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Thin blue line gets new sliding scale

Ryan Carter

Faced with a recent spate of departures by police brass and the

looming retirements of other high-ranking officers, the Burbank

Police Department will loosen up certain job specifications for the


positions of sergeant, lieutenant and captain.

The City Council this week approved changes to the minimum

qualifications for each classification, a change police officials

hope will make it easier for lateral transfers to be promoted.


Traditionally, officers seeking to become sergeants, lieutenants or

captains had to have five, seven and 10 years, respectively, of paid

full-time experience with the department.

With the changes to become a sergeant, an applicant must have five

years of full-time experience as a sworn officer, but only three

years as a full-time sworn officer in Burbank. Applicants for

lieutenant have to serve five of their seven years as an officer in

Burbank. To become a captain, eight of the 10 years of full-time


experience required have to come with the Burbank department.

Earlier this month, the Civil Service Board approved the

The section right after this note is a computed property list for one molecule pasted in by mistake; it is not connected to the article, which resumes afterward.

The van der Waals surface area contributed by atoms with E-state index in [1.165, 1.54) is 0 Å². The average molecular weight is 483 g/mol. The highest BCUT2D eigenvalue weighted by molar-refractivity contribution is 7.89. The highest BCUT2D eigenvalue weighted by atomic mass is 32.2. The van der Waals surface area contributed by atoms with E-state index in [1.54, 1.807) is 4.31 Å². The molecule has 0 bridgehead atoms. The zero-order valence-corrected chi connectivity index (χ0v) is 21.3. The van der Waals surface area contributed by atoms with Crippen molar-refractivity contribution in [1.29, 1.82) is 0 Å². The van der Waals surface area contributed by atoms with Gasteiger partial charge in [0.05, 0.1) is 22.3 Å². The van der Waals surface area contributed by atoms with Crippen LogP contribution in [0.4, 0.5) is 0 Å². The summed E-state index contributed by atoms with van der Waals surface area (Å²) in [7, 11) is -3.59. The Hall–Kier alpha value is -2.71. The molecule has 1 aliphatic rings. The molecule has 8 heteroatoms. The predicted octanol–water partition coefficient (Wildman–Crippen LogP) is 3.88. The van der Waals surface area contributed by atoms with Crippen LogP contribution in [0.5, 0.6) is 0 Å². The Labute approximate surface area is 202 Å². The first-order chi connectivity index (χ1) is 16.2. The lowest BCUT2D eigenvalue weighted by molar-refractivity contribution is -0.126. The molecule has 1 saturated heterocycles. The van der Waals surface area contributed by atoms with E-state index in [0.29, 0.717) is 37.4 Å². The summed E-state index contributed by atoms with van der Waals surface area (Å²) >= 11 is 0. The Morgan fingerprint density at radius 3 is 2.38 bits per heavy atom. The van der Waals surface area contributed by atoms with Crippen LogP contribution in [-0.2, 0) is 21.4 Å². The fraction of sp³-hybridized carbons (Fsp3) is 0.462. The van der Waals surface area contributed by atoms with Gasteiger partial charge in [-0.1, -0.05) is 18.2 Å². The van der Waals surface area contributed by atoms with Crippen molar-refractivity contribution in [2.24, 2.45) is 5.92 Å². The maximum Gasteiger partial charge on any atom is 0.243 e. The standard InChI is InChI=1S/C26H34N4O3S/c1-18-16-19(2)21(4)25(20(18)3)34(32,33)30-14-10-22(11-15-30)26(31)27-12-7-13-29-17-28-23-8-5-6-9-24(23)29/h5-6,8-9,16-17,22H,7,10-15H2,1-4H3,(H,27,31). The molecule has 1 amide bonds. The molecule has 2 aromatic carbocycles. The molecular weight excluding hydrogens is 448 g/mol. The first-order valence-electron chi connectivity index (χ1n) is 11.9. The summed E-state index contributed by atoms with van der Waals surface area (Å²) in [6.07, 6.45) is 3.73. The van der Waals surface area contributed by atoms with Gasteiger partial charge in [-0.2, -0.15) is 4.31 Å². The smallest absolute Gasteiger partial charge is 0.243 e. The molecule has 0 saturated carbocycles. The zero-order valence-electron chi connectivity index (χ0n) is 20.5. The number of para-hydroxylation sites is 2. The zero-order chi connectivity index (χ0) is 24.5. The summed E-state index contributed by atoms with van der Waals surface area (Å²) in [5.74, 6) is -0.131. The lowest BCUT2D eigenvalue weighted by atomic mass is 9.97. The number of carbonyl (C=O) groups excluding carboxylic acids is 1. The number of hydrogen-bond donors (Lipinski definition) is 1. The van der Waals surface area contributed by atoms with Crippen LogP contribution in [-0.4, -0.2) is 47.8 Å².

revisions, and on Tuesday the City Council voted 4-0 to adopt them.

Councilman Todd Campbell did not attend the meeting.

Police officials stress that the move will not lessen the skills

needed to rise through the ranks. What it will do, they say, is make

it less restrictive for a growing generation of officers transferring

from other police departments to be promoted.


“Now that we have so many laterals, it has become necessary to get

them in the process earlier and give them credit for the time served

elsewhere,” Burbank Police Capt. Larry Koch said.

Capt. Gordon Bowers said the revisions might even enhance the

experience at each of the positions. One former Los Angeles Police

officer who now works for Burbank’s police department brought 20

years of experience with him. Because of the revisions, that kind of

experience could help an officer be considered sooner for a

promotion, Bowers said.

The revisions also help prepare the department for impending

departures of longtime brass.

Both Bowers and Koch are on track to retire within the next two

years, and Capt. Ed Skvarna recently retired.